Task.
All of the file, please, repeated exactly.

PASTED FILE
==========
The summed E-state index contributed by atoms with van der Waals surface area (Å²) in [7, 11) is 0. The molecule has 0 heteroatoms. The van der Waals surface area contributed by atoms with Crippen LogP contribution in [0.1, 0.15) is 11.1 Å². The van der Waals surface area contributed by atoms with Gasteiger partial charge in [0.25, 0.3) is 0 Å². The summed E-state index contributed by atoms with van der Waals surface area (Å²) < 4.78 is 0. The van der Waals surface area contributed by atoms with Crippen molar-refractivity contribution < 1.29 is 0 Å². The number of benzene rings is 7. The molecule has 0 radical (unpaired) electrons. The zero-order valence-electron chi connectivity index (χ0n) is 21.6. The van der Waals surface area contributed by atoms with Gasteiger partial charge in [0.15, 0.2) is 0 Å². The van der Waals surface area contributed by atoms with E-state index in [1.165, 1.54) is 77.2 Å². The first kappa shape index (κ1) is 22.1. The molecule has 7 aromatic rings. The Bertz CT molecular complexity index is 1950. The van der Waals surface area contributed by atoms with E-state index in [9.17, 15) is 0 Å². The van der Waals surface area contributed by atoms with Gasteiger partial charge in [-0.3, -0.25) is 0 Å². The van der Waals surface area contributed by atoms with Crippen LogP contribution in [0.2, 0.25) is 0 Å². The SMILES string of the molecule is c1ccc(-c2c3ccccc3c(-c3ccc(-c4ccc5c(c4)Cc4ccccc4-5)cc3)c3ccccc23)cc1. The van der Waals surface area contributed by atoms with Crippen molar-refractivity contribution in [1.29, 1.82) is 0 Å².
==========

The summed E-state index contributed by atoms with van der Waals surface area (Å²) in [7, 11) is 0. The molecule has 0 heteroatoms. The van der Waals surface area contributed by atoms with Crippen LogP contribution in [0.1, 0.15) is 11.1 Å². The van der Waals surface area contributed by atoms with Gasteiger partial charge in [0.25, 0.3) is 0 Å². The summed E-state index contributed by atoms with van der Waals surface area (Å²) < 4.78 is 0. The van der Waals surface area contributed by atoms with Crippen molar-refractivity contribution < 1.29 is 0 Å². The number of benzene rings is 7. The molecule has 0 radical (unpaired) electrons. The zero-order valence-electron chi connectivity index (χ0n) is 21.6. The van der Waals surface area contributed by atoms with Gasteiger partial charge in [0.15, 0.2) is 0 Å². The van der Waals surface area contributed by atoms with E-state index in [1.165, 1.54) is 77.2 Å². The first kappa shape index (κ1) is 22.1. The molecule has 7 aromatic rings. The Bertz CT molecular complexity index is 1950. The van der Waals surface area contributed by atoms with E-state index in [9.17, 15) is 0 Å². The van der Waals surface area contributed by atoms with Gasteiger partial charge in [-0.3, -0.25) is 0 Å². The van der Waals surface area contributed by atoms with Crippen LogP contribution in [0.2, 0.25) is 0 Å². The SMILES string of the molecule is c1ccc(-c2c3ccccc3c(-c3ccc(-c4ccc5c(c4)Cc4ccccc4-5)cc3)c3ccccc23)cc1. The van der Waals surface area contributed by atoms with Crippen molar-refractivity contribution in [1.29, 1.82) is 0 Å².